(Relax, no need to think. This is just gun pr0n.)
So what happens when an Israeli company that make an AK-47 inspired semiautomatic rifle with cutting edge design and materials modifications decides to open a factory in the United States?
You need a pressure washer to clean progressive skull fragments and brain tissue off your walls.
The company is Command Arms and Accessories (CAA). Their stock in trade has been an accessory they market under the trade name Roni, that makes your semiautomatic pistol resemble a carbine for stability and ergonomic purposes. Now they’ve licensed the venerable Automat Kalashnikov design from the Russian owner and set about making over a long-in-the-tooth but very serviceable design into a state-of-the-art weapon in the popular 5.56mm NATO. They are going to produce it in a factory in Florida. Check out the Kalashnikov AK-Alfa, “Russian Heritage—American Innovation”:
If I had the spare cash, I’d be tempted to buy one.
But, of course, they do deal in death and the weapon looks
sexy scary as hell.
Which brings us back to CAA and the Alfa’s impending rise. While the U.S. civilian market is the primary focus, the firm does have a side business plan for its new assault rifle: setting up factories in countries that want to turn their aging AK stocks into state-of-the-art Alfas. “Refurbishment,” Oz calls it, wherein the barrel and some other older parts are used to build the new rifle. Given that there are millions upon millions of Kalashnikovs in official military circulation, the reach of this side of CAA’s business is, in a literal sense, global.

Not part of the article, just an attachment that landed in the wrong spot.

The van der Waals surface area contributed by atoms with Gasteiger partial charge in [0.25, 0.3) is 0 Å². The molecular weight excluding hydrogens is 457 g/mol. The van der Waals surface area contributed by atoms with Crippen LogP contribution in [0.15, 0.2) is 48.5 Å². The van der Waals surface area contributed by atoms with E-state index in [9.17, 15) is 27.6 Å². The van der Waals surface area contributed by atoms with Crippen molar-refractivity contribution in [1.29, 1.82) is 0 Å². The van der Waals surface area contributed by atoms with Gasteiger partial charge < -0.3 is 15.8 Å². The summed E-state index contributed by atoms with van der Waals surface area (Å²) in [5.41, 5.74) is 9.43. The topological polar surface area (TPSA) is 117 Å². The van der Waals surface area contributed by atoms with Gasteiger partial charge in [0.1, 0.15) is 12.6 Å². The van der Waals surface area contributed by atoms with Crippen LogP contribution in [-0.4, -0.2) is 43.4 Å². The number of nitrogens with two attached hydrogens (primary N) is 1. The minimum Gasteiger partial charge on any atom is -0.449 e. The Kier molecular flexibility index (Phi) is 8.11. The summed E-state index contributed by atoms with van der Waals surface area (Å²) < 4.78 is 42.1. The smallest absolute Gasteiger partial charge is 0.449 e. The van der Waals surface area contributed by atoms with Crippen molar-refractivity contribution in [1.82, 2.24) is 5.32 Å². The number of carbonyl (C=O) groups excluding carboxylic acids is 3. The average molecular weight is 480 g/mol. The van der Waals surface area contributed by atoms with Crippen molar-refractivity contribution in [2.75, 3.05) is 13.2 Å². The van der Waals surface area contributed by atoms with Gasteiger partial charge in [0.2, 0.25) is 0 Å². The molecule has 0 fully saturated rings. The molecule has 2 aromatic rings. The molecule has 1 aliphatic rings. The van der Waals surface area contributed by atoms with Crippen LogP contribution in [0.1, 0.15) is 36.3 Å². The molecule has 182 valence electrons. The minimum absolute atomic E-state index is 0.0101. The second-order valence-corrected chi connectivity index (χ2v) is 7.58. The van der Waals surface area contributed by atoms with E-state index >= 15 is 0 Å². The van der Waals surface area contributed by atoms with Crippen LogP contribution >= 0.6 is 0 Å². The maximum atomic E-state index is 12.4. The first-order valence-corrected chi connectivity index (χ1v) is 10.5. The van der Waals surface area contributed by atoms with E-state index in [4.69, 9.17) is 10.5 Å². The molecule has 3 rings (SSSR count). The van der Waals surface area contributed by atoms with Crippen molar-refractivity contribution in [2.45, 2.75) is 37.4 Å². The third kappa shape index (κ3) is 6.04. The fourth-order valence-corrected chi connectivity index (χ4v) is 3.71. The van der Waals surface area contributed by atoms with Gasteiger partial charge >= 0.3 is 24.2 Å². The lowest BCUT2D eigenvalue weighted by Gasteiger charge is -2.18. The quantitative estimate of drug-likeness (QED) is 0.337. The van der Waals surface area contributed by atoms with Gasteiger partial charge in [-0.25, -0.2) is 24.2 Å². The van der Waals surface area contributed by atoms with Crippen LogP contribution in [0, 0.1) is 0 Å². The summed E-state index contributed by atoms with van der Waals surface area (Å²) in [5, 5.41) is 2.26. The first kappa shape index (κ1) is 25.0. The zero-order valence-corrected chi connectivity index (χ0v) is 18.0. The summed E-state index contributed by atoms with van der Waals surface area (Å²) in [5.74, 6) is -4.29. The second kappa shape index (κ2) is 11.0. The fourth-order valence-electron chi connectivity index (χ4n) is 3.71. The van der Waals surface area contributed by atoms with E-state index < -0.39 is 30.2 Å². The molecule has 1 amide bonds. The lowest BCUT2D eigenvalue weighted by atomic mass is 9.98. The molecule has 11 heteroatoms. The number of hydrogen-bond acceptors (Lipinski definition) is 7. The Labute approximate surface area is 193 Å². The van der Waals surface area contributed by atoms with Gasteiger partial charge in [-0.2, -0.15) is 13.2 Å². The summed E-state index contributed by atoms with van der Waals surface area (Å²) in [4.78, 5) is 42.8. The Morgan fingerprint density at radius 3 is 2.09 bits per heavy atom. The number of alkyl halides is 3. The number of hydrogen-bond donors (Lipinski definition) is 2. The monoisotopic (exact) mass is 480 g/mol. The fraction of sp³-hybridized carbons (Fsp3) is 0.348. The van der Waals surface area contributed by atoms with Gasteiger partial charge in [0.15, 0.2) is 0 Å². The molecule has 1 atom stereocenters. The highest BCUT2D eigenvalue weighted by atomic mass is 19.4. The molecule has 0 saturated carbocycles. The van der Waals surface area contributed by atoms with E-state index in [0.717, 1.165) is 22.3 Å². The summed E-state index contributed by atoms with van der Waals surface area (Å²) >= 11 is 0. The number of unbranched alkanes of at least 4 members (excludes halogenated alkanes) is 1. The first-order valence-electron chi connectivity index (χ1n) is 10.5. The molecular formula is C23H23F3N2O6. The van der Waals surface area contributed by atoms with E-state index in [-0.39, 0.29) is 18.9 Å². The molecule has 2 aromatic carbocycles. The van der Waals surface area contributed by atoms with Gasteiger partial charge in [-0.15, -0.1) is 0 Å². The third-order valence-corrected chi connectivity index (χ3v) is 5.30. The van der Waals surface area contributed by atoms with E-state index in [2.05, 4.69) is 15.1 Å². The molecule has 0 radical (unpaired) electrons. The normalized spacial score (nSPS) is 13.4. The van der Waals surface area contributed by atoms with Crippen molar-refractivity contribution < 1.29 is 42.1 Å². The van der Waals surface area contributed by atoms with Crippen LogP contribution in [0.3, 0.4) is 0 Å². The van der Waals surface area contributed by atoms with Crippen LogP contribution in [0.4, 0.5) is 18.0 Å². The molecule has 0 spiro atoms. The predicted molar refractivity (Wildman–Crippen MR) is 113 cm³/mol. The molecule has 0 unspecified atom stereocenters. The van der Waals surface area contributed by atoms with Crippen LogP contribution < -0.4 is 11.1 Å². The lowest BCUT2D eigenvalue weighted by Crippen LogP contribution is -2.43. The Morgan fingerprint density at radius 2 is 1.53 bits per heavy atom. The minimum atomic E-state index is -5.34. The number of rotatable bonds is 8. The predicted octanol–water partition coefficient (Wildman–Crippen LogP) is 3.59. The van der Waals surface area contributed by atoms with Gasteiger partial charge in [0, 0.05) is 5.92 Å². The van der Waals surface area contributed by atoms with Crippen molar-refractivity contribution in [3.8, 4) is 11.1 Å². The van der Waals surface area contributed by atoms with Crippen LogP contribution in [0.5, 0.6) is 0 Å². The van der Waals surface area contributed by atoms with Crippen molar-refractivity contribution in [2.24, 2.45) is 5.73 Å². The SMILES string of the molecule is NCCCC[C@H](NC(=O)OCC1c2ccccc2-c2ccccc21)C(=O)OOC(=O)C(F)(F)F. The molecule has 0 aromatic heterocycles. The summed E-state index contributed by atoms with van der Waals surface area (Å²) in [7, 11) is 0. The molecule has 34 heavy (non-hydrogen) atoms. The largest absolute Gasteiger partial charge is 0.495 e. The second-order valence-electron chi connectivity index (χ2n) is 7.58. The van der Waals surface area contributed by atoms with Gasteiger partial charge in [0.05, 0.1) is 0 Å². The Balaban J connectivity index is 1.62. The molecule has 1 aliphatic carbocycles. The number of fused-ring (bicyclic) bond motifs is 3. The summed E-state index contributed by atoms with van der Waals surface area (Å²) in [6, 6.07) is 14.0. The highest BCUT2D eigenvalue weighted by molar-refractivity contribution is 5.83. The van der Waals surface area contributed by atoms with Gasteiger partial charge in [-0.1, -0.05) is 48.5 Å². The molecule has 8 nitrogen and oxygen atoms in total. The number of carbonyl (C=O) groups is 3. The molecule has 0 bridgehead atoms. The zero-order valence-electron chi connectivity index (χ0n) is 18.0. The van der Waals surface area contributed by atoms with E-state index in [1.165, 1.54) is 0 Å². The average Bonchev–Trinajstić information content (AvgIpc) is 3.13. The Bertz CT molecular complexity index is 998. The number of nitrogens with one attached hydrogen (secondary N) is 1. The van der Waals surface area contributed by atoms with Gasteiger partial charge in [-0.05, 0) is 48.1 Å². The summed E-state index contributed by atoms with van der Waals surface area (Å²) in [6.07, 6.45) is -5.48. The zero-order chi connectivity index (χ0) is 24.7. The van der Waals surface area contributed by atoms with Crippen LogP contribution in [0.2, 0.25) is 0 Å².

C. J. Chivers, the New York Times reporter, described the Kalashnikov as nothing short of a “disruptive technology that flooded the world almost three generations ago” becoming “a ready amplifier of evil and rage.” One can only hope that the Alfa Kalashnikov has a less disruptive, less bloody, future than its forerunner’s legendary past.
Yep. One can only hope.
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